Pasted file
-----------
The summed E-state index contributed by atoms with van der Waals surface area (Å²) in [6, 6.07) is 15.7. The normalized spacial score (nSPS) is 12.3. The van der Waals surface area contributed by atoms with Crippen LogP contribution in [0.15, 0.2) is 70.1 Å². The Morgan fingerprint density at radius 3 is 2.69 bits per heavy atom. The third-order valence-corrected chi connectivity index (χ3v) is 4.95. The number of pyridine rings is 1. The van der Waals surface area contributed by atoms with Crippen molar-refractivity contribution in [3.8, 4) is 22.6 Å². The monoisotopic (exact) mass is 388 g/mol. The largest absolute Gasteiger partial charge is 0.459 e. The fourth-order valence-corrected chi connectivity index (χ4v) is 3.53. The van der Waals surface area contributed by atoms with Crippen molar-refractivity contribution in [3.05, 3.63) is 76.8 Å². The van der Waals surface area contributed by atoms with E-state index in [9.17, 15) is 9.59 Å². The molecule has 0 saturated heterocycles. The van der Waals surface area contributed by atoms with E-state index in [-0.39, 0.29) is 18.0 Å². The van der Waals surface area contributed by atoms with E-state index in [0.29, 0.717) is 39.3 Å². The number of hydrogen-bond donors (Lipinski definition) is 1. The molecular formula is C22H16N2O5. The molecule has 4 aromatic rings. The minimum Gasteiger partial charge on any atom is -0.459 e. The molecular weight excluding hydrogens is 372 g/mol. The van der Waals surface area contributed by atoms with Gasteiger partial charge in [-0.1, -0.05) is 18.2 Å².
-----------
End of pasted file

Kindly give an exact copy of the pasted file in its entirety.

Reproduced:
The summed E-state index contributed by atoms with van der Waals surface area (Å²) in [6, 6.07) is 15.7. The normalized spacial score (nSPS) is 12.3. The van der Waals surface area contributed by atoms with Crippen LogP contribution in [0.15, 0.2) is 70.1 Å². The Morgan fingerprint density at radius 3 is 2.69 bits per heavy atom. The third-order valence-corrected chi connectivity index (χ3v) is 4.95. The number of pyridine rings is 1. The van der Waals surface area contributed by atoms with Crippen molar-refractivity contribution in [3.8, 4) is 22.6 Å². The monoisotopic (exact) mass is 388 g/mol. The largest absolute Gasteiger partial charge is 0.459 e. The fourth-order valence-corrected chi connectivity index (χ4v) is 3.53. The van der Waals surface area contributed by atoms with Crippen molar-refractivity contribution in [3.05, 3.63) is 76.8 Å². The van der Waals surface area contributed by atoms with E-state index in [9.17, 15) is 9.59 Å². The molecule has 0 saturated heterocycles. The van der Waals surface area contributed by atoms with E-state index in [-0.39, 0.29) is 18.0 Å². The van der Waals surface area contributed by atoms with E-state index in [0.29, 0.717) is 39.3 Å². The number of hydrogen-bond donors (Lipinski definition) is 1. The molecular formula is C22H16N2O5. The molecule has 4 aromatic rings. The minimum Gasteiger partial charge on any atom is -0.459 e. The molecular weight excluding hydrogens is 372 g/mol. The van der Waals surface area contributed by atoms with Gasteiger partial charge in [-0.1, -0.05) is 18.2 Å².